Historical Fictions: Edward Lamson Henry's Paintings Of Past And Present

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American genre painter Edward Lamson Henry (1841-1919) was born in Charleston, South Carolina. He studied in Philadelphia before traveling to Paris, where he trained with Gleyre and Courbet. One of the most prolific and popular artists of the late nineteenth century, he was elected to the National Academy of Design, New York, in 1869. Henry was widely appreciated as an artful storyteller who meticulously and lovingly documented places and events, particularly those associated with early America, the Civil War, and the dawn of railroad travel, rendering them with much detail. His portrayals of colonial and early American themes and incidents of rural life display a quaint humor and an appreciation of human nature. At the same time, his depictions of contemporary society convey his era's fascination with the past. Less well known today than other important nineteenth-century American painters, Henry is introduced to a broader audience in this book, which explores, in particular, his fascination with "historical fictions," pictorial visions of historic sites and incidents that blend a keen attention to documentary detail with flair for engaging narrative. In a period of industrialization and change, these paintings resonated with a large public concerned with defining themselves through an understanding of the past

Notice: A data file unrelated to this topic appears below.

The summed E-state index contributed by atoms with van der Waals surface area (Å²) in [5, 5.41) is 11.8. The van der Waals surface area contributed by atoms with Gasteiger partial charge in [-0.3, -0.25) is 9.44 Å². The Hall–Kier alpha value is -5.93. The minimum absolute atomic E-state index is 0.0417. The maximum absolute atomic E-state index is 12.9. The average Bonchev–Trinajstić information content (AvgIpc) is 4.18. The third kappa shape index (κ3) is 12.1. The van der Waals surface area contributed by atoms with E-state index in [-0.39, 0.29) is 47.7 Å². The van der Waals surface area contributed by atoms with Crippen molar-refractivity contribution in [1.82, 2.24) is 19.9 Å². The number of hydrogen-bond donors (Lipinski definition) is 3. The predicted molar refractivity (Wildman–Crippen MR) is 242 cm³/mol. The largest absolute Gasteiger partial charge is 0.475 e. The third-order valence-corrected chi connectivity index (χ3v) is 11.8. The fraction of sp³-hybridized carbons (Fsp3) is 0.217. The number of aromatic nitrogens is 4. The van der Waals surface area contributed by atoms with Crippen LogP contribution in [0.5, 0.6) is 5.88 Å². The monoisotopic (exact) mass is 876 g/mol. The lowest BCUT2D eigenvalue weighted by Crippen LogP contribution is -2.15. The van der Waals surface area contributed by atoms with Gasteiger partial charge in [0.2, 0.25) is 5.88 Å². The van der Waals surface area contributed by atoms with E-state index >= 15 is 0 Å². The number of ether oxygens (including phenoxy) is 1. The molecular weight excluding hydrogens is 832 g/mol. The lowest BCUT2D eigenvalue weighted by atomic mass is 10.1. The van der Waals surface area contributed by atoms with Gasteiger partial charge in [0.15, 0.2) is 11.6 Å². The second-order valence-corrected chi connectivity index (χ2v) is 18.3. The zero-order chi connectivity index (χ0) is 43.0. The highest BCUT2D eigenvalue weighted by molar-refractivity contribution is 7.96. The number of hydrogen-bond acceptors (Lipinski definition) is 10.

Item Number: 4931